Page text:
Mrs Carine DOUTRELOUX
28 Rue Emile Banning
After her BA in translation, MA in social & political sciences (1992), Carine Doutreloux worked in the fields of head hunting, cooperation development and vocational training as international project manager Africa - Europe. To strengthen her interests in special education needs, she took several training modules on giftedness, psychoeducation, multiple intelligences, brainology and ADD/H. Her specialities are stimulating networks, developing partnerships, advocating for the rights of the child, education and giftedness. Co-founding and chairing the association EHP-Belgique since 2005, she edits the monthly newsletter, organises yearly conferences and workshops and train parents and carers of high potential learners in French speaking Belgium. More recently, she has been coaching gifted adolescents and young adults with learning difficulties as well counsel school boards and parents associations to become EHP-Friendly. Her book “Parcours HP. Mieux comprendre pour mieux accompagner”* is coming out in April 2017.
* High Potential learners. Understanding better to guide more efficiently.
Dr. Wilma Vialle
Faculty of Education
University of Wollongong
Wollongong NSW 2522
Tel.+61 24221 4434
Fax +61 24221 4657
Wilma Vialle is currently a Professor in Education in the Faculty of Education, University of Wollongong. She teaches subjects on gifted education and has published extensively in this field. She is currently the President of the Australian Association for the Education of the Gifted and Talented and the editor of the Australasian Journal of Gifted Education. Wilma is also on the Executive board of the International Research Association for Talent Development and Excellence. Wilma's research interests focus on maximising intellectual potential and she is particularly interested in issues of social justice.
Encouraging the Gifted in the context of Migration and Intercultural Exchange
2 – 5 March, 2016
Given the long tradition of education and migration in many European countries, the topics of multiculturalism and intercultural exchange are key priorities on the educational agenda, as well as being natural prerequisites for peaceful co-existence in the 21st century. Giftedness and high potential in a multicultural society is also a topic most relevant and of high interest all over Europe.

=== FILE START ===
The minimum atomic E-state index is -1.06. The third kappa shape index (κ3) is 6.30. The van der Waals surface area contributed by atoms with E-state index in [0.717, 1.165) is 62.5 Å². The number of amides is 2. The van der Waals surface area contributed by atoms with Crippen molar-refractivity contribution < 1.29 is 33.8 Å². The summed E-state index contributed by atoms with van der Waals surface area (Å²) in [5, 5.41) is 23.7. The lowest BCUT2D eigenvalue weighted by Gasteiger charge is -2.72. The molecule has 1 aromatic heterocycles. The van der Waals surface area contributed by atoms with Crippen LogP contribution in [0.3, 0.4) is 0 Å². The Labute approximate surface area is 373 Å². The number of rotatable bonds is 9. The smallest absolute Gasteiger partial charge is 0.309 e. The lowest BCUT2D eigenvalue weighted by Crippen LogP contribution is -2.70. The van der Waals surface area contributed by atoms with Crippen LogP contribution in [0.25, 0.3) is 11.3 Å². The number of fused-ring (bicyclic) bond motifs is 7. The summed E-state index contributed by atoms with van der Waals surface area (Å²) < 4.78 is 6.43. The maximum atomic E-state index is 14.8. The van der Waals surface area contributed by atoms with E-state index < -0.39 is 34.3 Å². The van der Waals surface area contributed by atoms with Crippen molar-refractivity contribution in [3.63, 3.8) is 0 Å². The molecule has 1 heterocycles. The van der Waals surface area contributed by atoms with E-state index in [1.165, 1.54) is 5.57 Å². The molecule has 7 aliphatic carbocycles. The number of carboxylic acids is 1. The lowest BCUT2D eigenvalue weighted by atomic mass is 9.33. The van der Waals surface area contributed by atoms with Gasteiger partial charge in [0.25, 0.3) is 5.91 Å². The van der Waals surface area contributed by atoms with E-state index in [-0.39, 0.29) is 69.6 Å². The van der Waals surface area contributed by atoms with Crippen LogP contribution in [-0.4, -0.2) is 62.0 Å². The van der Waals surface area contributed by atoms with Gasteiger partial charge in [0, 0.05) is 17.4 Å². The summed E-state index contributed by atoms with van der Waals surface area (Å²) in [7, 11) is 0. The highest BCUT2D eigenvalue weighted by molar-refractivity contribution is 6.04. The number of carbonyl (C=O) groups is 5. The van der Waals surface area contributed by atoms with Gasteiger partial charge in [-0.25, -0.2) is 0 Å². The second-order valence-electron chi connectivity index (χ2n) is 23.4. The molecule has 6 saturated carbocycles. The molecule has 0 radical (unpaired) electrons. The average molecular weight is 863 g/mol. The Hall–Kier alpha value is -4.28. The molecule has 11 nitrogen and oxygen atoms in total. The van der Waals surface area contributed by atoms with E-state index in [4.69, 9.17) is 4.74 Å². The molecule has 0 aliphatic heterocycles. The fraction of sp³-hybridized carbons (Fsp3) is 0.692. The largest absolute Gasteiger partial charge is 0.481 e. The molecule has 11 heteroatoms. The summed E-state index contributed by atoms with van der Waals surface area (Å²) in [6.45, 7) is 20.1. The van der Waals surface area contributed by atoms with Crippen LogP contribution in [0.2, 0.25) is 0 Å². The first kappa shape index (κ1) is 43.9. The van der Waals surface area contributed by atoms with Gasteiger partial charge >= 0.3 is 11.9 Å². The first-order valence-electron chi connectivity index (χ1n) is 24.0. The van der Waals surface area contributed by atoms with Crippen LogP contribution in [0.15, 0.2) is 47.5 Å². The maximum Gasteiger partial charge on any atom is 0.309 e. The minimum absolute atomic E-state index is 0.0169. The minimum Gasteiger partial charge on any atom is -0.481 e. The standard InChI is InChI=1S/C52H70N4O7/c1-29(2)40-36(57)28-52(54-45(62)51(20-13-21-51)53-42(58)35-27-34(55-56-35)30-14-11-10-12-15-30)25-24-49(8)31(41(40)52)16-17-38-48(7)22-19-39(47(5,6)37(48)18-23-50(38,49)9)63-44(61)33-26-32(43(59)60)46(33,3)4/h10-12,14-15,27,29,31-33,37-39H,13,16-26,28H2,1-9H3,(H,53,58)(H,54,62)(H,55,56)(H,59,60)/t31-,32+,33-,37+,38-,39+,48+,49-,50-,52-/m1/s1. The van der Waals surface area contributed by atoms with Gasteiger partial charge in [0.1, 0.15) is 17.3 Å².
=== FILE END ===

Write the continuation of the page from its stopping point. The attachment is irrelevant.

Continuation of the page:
The National Correspondents are a vital part of ECHA, they are the contacts and communicators between ECHA and their country. To be a correspondent they need to be a regular participant at the ECHA Conferences, hold an activity in their country every year, work to increase the ECHA membership in their country and send a regular report to the ECHA News.
The coordinator will contact all the national correspondents once a year to check that they are happy to continue in their role and to ask for a brief report on the work of their country. The accounts from various countries will help the coordinator to write a summary report for each edition of Echa News.
At each of the ECHA conferences there will be a meeting for all the national correspondents that the co-ordinator will organise. The time and the date will be notified to the correspondents before the conference.
For more information about the National Correspondent of your country please contact our National Correspondent Coordinator.
What are the strengths of ECHA? First of all: its continuously enriched traditions of more than 25 years. Secondly, ECHA’s superb quality in all areas related to research and practice associated with talented people. This high quality is exemplified by High Ability Studies, which is the most prestigious journal of the field. Last but not least ECHA’s strength comes from the large variety of approaches of its members reflecting the cultural richness of Europe.
What are the weaknesses of ECHA and European talent support in 2012? First of all, there is a gap between research and practice. In many places local talent support communities are isolated from the rest of Europe and often re-invent the wheel. Sometimes these local communities invent a square instead of a wheel – which is even worse. We need a much more intensive dissemination of the scientific results and exchange of the best talent support practices in Europe. The second weakness of ECHA and European talent support is the gap between research, practice and politics. Talented people are the future of Europe. Still, the Horizon 2020 takes talent as a granted treasure of the ‘old continent’, and contains no direct measures to discover and support the huge and hidden European pool of talented people. The third weakness of ECHA is the gap between ECHA Conferences. ECHA cannot be a ‘conference-society’ only. Our responsibility is much wider than that.